Of the arts

by reestheskin on 24/04/2018

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Born in Buckinghamshire in 1942, Sulston described his young self as a mechanically minded artisan who preferred science to sport

From an obituary of John Sulstan (by Judith Kible), whom I meet only once when some of our red hair work was featured on the Christmas Lectures. But the phrase harks back to a true characterisation of some types of science. Tool makers; and theorists.

What to say?

by reestheskin on 23/04/2018

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As the surgeon reached for a scrub brush, the medical student lingered back, his thumbs incessantly and rhythmically tapping on the screen of his phone. The surgeon peered at him with frustration, annoyed that again his student appeared more interested in his smartphone than the pathology. In an effort to engage him back to the case, the surgeon asked: “Can you tell me what tendons lie in each of the extensor compartments in the hand?” The student’s head snapped up, and he quickly rattled off the answer with ease. Smiling momentarily, he then asked, “Could I get your thoughts on this new video describing nerve transfers rather than tendon transfers for radial nerve injuries that was just uploaded to our educational portal? See, I have it pulled up right here, it was just presented last week at the plenary session…”

JAMA

Defence

by reestheskin on 20/04/2018

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“Why do doctors feel the need to do this? A study in The BMJ in 2015 suggested that there is an association between increased defensive practice and a reduced likelihood of being involved in litigation.2 One might conclude that defensive practice is a logical behaviour in the face of a culture that leads to doctors being fearful of the consequences of making an error or even of a known adverse outcome.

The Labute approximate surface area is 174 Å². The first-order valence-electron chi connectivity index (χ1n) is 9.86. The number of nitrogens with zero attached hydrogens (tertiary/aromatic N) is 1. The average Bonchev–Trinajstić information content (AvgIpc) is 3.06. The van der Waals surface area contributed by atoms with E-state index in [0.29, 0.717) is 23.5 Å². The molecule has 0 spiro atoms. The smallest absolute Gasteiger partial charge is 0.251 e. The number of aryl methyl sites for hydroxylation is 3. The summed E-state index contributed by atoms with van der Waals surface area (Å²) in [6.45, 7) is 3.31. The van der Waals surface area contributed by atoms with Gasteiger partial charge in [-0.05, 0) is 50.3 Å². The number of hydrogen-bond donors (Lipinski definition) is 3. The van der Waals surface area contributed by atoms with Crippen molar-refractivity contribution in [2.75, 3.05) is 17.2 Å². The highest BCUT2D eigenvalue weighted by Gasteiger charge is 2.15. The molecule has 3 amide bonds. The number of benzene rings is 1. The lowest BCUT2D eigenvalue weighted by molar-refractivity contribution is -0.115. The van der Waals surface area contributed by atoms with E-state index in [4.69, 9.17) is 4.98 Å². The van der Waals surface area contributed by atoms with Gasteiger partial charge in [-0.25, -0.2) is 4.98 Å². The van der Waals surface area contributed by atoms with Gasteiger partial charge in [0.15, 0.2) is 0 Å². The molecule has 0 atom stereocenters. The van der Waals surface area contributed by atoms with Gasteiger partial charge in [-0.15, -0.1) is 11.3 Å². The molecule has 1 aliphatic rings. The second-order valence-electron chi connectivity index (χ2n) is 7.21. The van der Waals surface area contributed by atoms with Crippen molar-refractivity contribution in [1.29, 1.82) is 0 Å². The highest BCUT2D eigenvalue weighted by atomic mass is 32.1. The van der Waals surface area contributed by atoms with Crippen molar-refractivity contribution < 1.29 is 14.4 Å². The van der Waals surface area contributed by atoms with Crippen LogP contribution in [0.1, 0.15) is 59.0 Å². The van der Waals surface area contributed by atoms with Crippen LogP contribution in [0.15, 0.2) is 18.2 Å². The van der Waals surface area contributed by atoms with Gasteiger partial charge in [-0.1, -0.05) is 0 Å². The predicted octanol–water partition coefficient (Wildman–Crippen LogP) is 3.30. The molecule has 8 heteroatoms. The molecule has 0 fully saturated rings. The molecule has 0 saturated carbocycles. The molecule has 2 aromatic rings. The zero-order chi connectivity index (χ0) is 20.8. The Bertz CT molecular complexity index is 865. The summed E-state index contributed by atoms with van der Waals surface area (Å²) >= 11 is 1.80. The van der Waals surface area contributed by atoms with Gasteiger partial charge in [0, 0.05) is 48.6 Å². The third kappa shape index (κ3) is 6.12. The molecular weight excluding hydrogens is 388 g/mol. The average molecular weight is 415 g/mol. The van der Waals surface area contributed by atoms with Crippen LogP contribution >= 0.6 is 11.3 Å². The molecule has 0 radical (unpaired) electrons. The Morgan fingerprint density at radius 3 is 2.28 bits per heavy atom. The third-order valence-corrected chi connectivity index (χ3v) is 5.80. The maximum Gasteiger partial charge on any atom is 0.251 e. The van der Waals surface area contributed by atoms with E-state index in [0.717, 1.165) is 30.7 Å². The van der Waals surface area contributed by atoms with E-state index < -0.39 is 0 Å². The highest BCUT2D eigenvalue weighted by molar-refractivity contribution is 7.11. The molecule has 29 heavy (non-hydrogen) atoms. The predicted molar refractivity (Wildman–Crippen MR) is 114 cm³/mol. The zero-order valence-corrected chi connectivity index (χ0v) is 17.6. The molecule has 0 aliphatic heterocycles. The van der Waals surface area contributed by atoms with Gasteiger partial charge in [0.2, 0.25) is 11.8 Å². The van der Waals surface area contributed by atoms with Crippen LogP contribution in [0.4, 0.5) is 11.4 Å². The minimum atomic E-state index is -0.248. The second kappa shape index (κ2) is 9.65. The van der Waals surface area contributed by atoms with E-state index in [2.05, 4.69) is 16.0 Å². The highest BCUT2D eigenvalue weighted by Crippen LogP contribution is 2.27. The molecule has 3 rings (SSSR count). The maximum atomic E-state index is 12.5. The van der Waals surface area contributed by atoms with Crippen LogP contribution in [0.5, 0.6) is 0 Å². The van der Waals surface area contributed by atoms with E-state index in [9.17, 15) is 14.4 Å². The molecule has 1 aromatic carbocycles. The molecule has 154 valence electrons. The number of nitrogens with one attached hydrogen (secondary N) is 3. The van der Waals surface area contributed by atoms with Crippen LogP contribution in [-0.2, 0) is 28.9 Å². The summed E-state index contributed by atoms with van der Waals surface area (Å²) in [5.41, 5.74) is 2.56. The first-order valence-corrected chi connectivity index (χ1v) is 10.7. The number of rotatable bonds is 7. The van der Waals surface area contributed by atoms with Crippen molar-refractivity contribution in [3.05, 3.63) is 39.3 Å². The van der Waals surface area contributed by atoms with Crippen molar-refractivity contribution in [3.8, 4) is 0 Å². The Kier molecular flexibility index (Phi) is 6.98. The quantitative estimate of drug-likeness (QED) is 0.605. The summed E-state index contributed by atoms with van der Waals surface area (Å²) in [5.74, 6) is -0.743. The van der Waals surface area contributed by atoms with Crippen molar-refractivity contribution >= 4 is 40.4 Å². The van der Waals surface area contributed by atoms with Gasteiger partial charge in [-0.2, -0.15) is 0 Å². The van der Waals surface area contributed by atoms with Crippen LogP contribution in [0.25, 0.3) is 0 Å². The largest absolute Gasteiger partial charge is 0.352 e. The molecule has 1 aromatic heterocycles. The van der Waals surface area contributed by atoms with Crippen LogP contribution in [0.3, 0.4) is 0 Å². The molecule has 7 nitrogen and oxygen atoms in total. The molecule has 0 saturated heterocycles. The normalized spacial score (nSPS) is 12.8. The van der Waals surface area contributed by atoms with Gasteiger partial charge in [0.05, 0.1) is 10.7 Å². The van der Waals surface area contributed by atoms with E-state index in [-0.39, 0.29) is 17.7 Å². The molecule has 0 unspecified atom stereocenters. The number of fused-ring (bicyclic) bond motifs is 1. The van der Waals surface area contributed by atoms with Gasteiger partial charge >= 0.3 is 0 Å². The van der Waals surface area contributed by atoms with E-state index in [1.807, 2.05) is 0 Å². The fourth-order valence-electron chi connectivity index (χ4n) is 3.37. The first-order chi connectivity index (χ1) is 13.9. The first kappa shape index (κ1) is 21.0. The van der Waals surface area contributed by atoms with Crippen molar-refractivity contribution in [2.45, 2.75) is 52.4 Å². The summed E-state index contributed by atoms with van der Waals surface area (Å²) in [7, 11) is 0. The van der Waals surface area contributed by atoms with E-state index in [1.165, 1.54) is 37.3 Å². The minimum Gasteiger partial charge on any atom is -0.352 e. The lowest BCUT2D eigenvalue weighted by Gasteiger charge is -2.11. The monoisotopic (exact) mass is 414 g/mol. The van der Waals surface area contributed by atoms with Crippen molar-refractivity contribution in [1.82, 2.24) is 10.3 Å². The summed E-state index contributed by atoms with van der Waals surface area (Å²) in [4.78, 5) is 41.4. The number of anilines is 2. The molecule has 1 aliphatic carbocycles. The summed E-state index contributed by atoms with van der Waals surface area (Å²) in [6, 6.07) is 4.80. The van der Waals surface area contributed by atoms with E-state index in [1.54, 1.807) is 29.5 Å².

“No doctor sets out to practise defensively, but a system has been created where this is inevitable. The GMC acknowledges that medicine has become more defensive.3 Doctors often lack confidence in the fairness and competence of investigations and continue to see the GMC as threatening.”

Tom Bourne quoted in the BMJ

Risk to patients?

by reestheskin on 19/04/2018

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A “world renowned” consultant radiologist has been suspended from the medical register for six months after being convicted of failing to pay more than £400,000 in tax on his private practice earnings. XXX a professor of cardiovascular imaging, was given a 15 month suspended prison sentence and fined £200,000 in 2015. The GMC argued that he should be erased from the register. But the medical practitioners tribunal concluded that he made a unique contribution to the care of critically ill patients and the development of cutting edge techniques.

Bmj September 30 , 464, 2017

That old cosmic balance

by reestheskin on 18/04/2018

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“he rose because of the widespread but baseless hunch that people with little outward charisma must possess great depth by way of cosmic balance.”

FT

The robots are already here.

by reestheskin on 17/04/2018

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Modern medicine is full of doctors who are already robotic. But good medicine is like any other subject that requires one to make judgements based on prior cases. You can follow rules, or you can think. The first kidney doctor (who I saw multiple times) never bothered to actually think.

Roger Schank

Nail in the coffin

by reestheskin on 16/04/2018